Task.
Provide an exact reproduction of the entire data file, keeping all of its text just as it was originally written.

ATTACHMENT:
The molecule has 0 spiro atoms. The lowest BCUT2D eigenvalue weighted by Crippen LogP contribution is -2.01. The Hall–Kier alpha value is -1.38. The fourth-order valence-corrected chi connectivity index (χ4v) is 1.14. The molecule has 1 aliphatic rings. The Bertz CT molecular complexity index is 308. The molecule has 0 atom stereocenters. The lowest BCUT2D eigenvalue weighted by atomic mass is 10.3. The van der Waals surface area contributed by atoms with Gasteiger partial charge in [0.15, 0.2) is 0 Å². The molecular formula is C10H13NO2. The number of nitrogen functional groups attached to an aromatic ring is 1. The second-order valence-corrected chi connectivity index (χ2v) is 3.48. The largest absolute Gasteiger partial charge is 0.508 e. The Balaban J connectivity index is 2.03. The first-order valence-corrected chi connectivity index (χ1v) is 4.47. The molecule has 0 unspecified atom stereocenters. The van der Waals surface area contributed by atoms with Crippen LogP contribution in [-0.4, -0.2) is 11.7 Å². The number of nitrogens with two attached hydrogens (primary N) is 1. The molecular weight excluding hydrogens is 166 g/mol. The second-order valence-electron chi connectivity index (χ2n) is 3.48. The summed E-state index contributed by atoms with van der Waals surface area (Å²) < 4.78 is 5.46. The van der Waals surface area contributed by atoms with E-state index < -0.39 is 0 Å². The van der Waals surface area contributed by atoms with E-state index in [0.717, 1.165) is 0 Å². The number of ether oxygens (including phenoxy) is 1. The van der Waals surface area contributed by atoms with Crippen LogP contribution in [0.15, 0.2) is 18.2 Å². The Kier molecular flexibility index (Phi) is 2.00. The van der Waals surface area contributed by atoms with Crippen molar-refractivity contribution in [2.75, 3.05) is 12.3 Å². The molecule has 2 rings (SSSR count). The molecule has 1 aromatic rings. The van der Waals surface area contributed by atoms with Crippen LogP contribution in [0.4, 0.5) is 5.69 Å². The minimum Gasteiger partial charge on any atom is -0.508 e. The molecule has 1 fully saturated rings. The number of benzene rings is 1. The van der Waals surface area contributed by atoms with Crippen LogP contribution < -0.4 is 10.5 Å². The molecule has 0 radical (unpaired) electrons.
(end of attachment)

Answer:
The molecule has 0 spiro atoms. The lowest BCUT2D eigenvalue weighted by Crippen LogP contribution is -2.01. The Hall–Kier alpha value is -1.38. The fourth-order valence-corrected chi connectivity index (χ4v) is 1.14. The molecule has 1 aliphatic rings. The Bertz CT molecular complexity index is 308. The molecule has 0 atom stereocenters. The lowest BCUT2D eigenvalue weighted by atomic mass is 10.3. The van der Waals surface area contributed by atoms with Gasteiger partial charge in [0.15, 0.2) is 0 Å². The molecular formula is C10H13NO2. The number of nitrogen functional groups attached to an aromatic ring is 1. The second-order valence-corrected chi connectivity index (χ2v) is 3.48. The largest absolute Gasteiger partial charge is 0.508 e. The Balaban J connectivity index is 2.03. The first-order valence-corrected chi connectivity index (χ1v) is 4.47. The molecule has 0 unspecified atom stereocenters. The van der Waals surface area contributed by atoms with Crippen LogP contribution in [-0.4, -0.2) is 11.7 Å². The number of nitrogens with two attached hydrogens (primary N) is 1. The molecular weight excluding hydrogens is 166 g/mol. The second-order valence-electron chi connectivity index (χ2n) is 3.48. The summed E-state index contributed by atoms with van der Waals surface area (Å²) < 4.78 is 5.46. The van der Waals surface area contributed by atoms with E-state index < -0.39 is 0 Å². The van der Waals surface area contributed by atoms with E-state index in [0.717, 1.165) is 0 Å². The number of ether oxygens (including phenoxy) is 1. The van der Waals surface area contributed by atoms with Crippen LogP contribution in [0.15, 0.2) is 18.2 Å². The Kier molecular flexibility index (Phi) is 2.00. The van der Waals surface area contributed by atoms with Crippen molar-refractivity contribution in [2.75, 3.05) is 12.3 Å². The molecule has 2 rings (SSSR count). The molecule has 1 aromatic rings. The van der Waals surface area contributed by atoms with Crippen LogP contribution in [0.4, 0.5) is 5.69 Å². The minimum Gasteiger partial charge on any atom is -0.508 e. The molecule has 1 fully saturated rings. The number of benzene rings is 1. The van der Waals surface area contributed by atoms with Crippen LogP contribution < -0.4 is 10.5 Å². The molecule has 0 radical (unpaired) electrons.